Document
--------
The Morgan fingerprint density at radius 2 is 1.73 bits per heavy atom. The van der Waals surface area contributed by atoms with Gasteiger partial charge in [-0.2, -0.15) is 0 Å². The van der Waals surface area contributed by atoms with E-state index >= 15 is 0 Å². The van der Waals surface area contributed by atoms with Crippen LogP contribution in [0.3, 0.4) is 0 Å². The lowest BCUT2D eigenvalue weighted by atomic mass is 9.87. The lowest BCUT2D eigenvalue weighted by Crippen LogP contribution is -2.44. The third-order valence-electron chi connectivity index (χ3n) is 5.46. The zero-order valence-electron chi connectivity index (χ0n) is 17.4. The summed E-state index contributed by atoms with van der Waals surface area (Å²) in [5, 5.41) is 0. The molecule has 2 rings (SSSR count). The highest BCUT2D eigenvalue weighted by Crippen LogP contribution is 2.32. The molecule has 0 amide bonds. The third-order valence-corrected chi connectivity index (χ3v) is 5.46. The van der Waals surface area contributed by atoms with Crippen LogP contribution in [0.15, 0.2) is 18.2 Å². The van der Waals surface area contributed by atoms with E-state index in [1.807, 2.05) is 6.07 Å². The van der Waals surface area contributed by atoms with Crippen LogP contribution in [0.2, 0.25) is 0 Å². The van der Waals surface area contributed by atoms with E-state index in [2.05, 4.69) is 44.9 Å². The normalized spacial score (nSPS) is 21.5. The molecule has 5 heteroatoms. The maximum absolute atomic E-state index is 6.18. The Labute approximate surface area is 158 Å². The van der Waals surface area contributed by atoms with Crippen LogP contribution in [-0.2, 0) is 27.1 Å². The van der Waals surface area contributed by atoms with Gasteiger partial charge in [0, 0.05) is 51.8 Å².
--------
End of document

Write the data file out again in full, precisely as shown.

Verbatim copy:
The Morgan fingerprint density at radius 2 is 1.73 bits per heavy atom. The van der Waals surface area contributed by atoms with Gasteiger partial charge in [-0.2, -0.15) is 0 Å². The van der Waals surface area contributed by atoms with E-state index >= 15 is 0 Å². The van der Waals surface area contributed by atoms with Crippen LogP contribution in [0.3, 0.4) is 0 Å². The lowest BCUT2D eigenvalue weighted by atomic mass is 9.87. The lowest BCUT2D eigenvalue weighted by Crippen LogP contribution is -2.44. The third-order valence-electron chi connectivity index (χ3n) is 5.46. The zero-order valence-electron chi connectivity index (χ0n) is 17.4. The summed E-state index contributed by atoms with van der Waals surface area (Å²) in [5, 5.41) is 0. The molecule has 2 rings (SSSR count). The highest BCUT2D eigenvalue weighted by Crippen LogP contribution is 2.32. The molecule has 0 amide bonds. The third-order valence-corrected chi connectivity index (χ3v) is 5.46. The van der Waals surface area contributed by atoms with Crippen LogP contribution in [0.15, 0.2) is 18.2 Å². The van der Waals surface area contributed by atoms with E-state index in [1.807, 2.05) is 6.07 Å². The van der Waals surface area contributed by atoms with Crippen LogP contribution in [0.2, 0.25) is 0 Å². The van der Waals surface area contributed by atoms with E-state index in [2.05, 4.69) is 44.9 Å². The normalized spacial score (nSPS) is 21.5. The molecule has 5 heteroatoms. The maximum absolute atomic E-state index is 6.18. The Labute approximate surface area is 158 Å². The van der Waals surface area contributed by atoms with Crippen LogP contribution in [-0.2, 0) is 27.1 Å². The van der Waals surface area contributed by atoms with Gasteiger partial charge in [0, 0.05) is 51.8 Å².